Michael B. Chesson
Perhaps historians have largely failed to investigate military prisons and prisoners because these subjects have always been the most controversial aspect of the Civil War. Traditionally scholars have focused on battles and leaders, parties and political figures, although some have dealt with the common soldier, the home front, diplomacy, and the economic impact of the war. More recently, a handful of new social historians have taken a belated interest in the war, but their studies deal almost exclusively with the roles of women and African Americans. Prisoners of war continue to be neglected by military historians (having been removed from the battlefield) and by social historians (as being too closely related to military history), just as they were neglected, and sometimes seemingly forgotten, by their respective governments and captors.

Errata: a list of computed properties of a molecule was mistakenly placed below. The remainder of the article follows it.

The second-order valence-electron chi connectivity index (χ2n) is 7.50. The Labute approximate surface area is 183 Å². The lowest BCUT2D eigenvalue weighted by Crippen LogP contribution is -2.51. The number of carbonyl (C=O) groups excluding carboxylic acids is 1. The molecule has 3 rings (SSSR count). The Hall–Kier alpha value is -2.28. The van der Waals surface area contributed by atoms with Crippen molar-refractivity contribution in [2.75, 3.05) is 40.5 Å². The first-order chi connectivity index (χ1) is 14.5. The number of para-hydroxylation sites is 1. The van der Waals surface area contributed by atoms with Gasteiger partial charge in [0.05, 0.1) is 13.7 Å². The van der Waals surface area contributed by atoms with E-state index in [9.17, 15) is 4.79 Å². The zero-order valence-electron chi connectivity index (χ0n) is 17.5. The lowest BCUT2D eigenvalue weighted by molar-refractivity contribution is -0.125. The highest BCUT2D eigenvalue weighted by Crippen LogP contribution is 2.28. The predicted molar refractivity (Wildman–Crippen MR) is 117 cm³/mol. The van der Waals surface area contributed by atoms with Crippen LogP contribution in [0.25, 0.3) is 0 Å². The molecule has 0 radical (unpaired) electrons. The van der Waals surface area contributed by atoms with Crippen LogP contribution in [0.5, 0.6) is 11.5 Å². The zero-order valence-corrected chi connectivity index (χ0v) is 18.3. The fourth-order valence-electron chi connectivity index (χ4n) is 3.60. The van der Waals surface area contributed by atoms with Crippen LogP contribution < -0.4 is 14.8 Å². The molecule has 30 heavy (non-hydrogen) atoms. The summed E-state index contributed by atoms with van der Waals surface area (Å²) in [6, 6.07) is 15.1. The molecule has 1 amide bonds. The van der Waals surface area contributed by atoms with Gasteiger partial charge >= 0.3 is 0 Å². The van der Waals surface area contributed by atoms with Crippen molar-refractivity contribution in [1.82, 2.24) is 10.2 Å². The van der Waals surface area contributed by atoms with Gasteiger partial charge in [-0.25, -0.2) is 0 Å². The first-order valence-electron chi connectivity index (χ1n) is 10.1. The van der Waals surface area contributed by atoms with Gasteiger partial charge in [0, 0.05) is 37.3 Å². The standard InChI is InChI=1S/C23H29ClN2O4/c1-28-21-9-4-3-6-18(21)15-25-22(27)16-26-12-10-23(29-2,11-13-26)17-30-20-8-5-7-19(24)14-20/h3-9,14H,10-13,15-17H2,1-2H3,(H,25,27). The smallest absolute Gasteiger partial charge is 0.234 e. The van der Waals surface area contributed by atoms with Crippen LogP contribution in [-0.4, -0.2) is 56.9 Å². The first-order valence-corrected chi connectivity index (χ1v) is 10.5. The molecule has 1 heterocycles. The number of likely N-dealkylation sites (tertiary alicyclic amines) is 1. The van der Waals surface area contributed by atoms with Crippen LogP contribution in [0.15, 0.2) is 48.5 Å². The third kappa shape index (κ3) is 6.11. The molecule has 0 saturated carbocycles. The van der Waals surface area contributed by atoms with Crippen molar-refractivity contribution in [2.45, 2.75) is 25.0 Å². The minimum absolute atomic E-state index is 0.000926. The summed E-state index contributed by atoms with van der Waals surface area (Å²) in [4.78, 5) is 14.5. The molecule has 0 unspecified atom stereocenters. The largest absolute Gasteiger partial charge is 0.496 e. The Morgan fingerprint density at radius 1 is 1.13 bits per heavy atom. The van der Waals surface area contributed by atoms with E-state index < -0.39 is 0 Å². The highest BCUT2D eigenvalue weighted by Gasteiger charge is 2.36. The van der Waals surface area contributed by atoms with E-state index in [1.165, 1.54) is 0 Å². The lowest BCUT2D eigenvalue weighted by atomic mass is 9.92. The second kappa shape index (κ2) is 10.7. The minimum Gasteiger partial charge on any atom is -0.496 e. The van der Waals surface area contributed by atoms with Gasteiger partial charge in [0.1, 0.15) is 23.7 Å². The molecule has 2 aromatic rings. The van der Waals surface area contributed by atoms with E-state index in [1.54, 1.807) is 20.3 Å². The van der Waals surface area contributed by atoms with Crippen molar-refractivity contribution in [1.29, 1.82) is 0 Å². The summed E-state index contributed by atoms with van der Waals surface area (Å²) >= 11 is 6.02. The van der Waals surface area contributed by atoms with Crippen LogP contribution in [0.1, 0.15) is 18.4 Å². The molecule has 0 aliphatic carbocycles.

As for most other Civil War topics, the Official Records of the War of the Rebellion continue to be the indispensable collection of published primary sources. The first eight volumes of the second series ( 1894-1899) contain 8,750 pages, excluding indexes, arranged chronologically. This material, the first of three major categories of writing on the subject, consists primarily of the correspondence between prison administrators and their military and civilian superiors. The first volume covers surrenders in Texas and Missouri, Union and Confederate "repression" in Maryland and East Tennessee, respectively, and the military treatment of captured and fugitive slaves. Volume 2 deals with suspected and disloyal persons, North and South, most of whom were civilians